Eagles Eye and Lynxes Ear is a classical buff spell, enhancing perception checks for all five senses. Can't be all positive, of course (that wouldn't be verisimilitudous), so the user can be stunned by bright light, sudden loud sounds, hot chili etc...
Eagles Wings and Wolvish shape is another classic, turning the caster into an animal the size between a rat and a horse while keeping sapience. It only polymorphs the caster, not his equipment, so you have to strip before using it. You aquire "the physical attributes" of the animal, but the book offers a lot of haggling and bullshitting the GM to let you do stuff instead of offering concrete rules. It does note your attributes are capped by the doubled Skill-rank, though. You do get the animals hitpoints, but carry over injuries proportionally ( both human-to-animal and animal-to-human), so you better have a calculator ready.
Elves (more specifically, characters with the "Elvish worldview" drawback) can only turn into their spirit animal and then tend to get carried away by the animals instinctive behavior, being forced to hunt a rabbit instead of being useful. No mention of when this happens or how you can avoid that. They also get charged Astral points per hour instead of 5-minute-interval and can fuck off and truly embrace their animal for an entire day to buff their spellcasting.
If you're really good at this spell, you can break the size limitations. Which animals you choose specifically "has to be agreed upon with the GM".
Box ReleasesOriginal SA post The Dark Eye 4.0
In 2002, Fanpro released the Basic Rules of the 4th Edition. Rather than true basic rules, it rather is a shortened version of the by-then not completely released rules and ends up redundant. I am therefore skipping those and am going to move on to the three box releases of the TDE 4.0 Rules.
Box release, because rather than selling single books TDE always used to sell box sets, spreading the rules over several softcover books in one box together with some goodies, for example a scrapbook of prepared character sheets, a magazine full of Archetypes or a poster.
The releases were changed to Hardcovers shortly after, with the release of the 4.1 ruleset (now under management of Ulisses Spiele) being seperated in several Hardcovers (Character Creation, Normal Rules, Magic rules etc. all being several books).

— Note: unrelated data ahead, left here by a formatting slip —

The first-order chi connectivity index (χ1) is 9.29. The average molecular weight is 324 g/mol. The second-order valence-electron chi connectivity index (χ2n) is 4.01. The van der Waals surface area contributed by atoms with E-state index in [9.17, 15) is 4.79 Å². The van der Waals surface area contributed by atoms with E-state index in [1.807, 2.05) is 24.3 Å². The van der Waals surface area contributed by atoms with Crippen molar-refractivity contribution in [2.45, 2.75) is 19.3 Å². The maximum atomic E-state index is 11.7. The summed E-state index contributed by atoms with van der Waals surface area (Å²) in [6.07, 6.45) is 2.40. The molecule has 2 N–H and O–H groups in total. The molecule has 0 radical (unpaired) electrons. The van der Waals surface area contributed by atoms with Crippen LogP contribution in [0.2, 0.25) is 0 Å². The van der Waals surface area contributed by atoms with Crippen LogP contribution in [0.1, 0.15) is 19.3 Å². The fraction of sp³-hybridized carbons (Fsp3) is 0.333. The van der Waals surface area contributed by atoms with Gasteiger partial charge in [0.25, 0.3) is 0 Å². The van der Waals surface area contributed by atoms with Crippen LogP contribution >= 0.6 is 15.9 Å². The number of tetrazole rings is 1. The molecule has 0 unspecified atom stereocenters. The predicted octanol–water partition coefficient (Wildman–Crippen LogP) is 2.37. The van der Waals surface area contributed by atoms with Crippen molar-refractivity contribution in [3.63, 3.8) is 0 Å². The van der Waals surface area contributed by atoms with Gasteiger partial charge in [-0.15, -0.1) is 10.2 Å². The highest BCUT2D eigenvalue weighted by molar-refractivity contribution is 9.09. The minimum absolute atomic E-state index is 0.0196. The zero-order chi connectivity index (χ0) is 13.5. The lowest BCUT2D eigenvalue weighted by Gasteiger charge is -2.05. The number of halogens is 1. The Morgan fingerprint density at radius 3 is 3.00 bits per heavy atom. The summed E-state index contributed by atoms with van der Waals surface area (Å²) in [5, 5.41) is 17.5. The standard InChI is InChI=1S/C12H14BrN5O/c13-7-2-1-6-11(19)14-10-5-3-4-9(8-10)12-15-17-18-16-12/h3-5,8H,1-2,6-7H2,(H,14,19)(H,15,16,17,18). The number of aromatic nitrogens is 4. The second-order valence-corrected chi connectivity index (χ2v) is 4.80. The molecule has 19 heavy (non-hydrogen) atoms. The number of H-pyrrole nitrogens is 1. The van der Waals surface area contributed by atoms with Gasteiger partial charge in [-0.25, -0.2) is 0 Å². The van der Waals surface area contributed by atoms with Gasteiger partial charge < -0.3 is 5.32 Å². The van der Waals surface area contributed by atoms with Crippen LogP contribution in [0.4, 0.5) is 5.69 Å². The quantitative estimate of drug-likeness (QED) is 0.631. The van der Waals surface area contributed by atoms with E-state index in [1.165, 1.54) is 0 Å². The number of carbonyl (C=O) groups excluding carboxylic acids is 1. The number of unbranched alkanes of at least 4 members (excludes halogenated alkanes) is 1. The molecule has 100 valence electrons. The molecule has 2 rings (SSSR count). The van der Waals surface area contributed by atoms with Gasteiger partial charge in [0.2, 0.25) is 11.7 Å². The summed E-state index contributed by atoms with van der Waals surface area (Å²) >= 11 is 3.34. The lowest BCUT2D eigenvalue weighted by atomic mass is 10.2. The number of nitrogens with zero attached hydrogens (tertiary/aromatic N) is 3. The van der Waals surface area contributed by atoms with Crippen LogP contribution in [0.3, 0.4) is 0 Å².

4.1 is called that because the rules were not so much changed as they have been updated, the rule changes being no larger than having some costs of mandatory character resources folded together rather than buying them separately and removing a whole 3 skills from the bloated skill list (offering 2 as feats and folding the third into a different skill). It's therefore better regarded as an errataed re-release (though one after some public playtesting).
I mostly have access the 4.0 rules and am going to review those. I'll occasionally call out a change or two if I find something interesting. (as well as make a comparison with 3rd or 5th edition here and there). I might go over some supplements and/or adventure modules afterwards.
The first Box set is Swords and Heroes, counting as a general or basic box and includes the books:
- Aventurian Heroes – Character creation including Races and Cultures, mundane professions
- With Fleet Fingers – general rules and advancement
- With Flashing Blades – Combat rules and everything related to that, Combat professions, equipment
The second Box set is Sorcery and Witchcraft (or Wizardry and Magecraft? I guess you could pick any two synonyms for "doing magic shit" and end up with a technically correct translation) which includes:
- Aventurian Wizards – Magical professions, feats and Dis-/Advantages
- With Knowledge and Will – Magical Rules, Ritual Magic, Magic setting Information, Rules for Demons, Undead and others (I'm tempted to call it With Wisdom and Will instead)
- Liber Cantiones – Spells, spells, spells
Last of the Box sets of the Rules is Gods and Demons, covering everything religious of the setting. It included the books:
- Aventurian Servants of the Gods – Clerical professions, feats and Dis-/Advantages Rules for divine powers
- With Spirits Might and Planar power – Setting information about demons, Rules for playing a Demon's pactmaker, Expanded rules for Demons, Undead and others
- Gods, Cults, Myths – a closer look at the aventurian religions, a setting book without rules
A thorwalian Pirate, an Albernian fencer and an Amazon in an action shot.
Going in Order, we begin with With Fleet Fingers: